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Saturday 22 June 2024 - 02:19

Hundreds Injured, Over 100 Arrested in Kenya Protests Against Tax Hikes

Story Code : 1143057
Hundreds Injured, Over 100 Arrested in Kenya Protests Against Tax Hikes
Five organizations, including Amnesty International, announced in a joint statement late on Thursday that at least 105 protesters were arrested in a violent crackdown by riot police, who used tear gas, water cannon, and rubber bullets, according to Al Jazeera.

In Nairobi, the capital, at least 200 people were injured, with reports of "soft tissue injuries and inhalation of tear gas." Six people were "hit by cars while running away from police officers," and five others were injured by rubber bullets.

Spent cartridges found at the scene suggested the use of live rounds, the groups said.

Local media reported that an unidentified person died at the Bliss Medical Centre in Nairobi from a gunshot wound to his thigh sustained during the protest. This was consistent with a police report stating that a 29-year-old man died during treatment for a thigh wound at the same hospital on Thursday night.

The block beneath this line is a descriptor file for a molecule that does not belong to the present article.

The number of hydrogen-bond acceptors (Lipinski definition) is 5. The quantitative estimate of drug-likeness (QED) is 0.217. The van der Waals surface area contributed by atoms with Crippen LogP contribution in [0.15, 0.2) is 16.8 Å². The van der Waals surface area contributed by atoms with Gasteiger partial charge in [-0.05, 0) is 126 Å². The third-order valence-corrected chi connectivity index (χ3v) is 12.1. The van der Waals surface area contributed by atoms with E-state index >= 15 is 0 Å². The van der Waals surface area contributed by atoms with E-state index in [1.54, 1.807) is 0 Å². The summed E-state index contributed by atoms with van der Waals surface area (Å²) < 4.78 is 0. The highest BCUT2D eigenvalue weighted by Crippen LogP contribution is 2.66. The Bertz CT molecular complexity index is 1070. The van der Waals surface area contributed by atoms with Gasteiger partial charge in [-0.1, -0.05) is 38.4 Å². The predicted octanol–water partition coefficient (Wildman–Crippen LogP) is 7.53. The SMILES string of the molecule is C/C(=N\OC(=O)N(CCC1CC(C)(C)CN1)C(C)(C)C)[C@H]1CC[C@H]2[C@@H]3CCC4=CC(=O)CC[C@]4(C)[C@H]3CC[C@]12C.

"We continue to urge the National Police Service to desist from the use of excessive force, intimidation, and arbitrary and unlawful arrests of Kenyans," said the groups, which also included the Kenya Medical Association, the Law Society of Kenya, the Defenders Coalition, and the Independent Medical Legal Unit.

Protests against the budget proposals, aimed at raising $2.7 billion in additional taxes, spread Thursday to 19 of Kenya’s 47 counties. Nairobi’s central business district was brought to a standstill as horse-riding riot police deployed tear gas canisters and water cannon on demonstrators.

The protesters, who began their demonstrations on Tuesday, are demanding that lawmakers vote against the legislation, which they argue will be burdensome for salaried Kenyans, entrepreneurs, and consumers. They accuse President William Ruto’s administration of reneging on its pledge to reduce taxes and lower the cost of living.

The new taxes would include a 2.75 percent levy on income for the national medical insurance plan, as well as increased taxes on vegetable oil and fuel, which would raise production costs and affect consumers.

Proposals to introduce a 16 percent value-added tax on bread and a new annual tax on motor vehicles were removed from the legislation on Tuesday following a meeting between Ruto and governing party members.

However, Thursday's demonstrators said the amendments did not go far enough and called for legislators to completely reject the budget legislation.

Despite the protests, parliamentarians passed the finance bill in its second reading on Thursday. A third and final reading of the contentious measure is scheduled for next week. The final version must pass before June 30.
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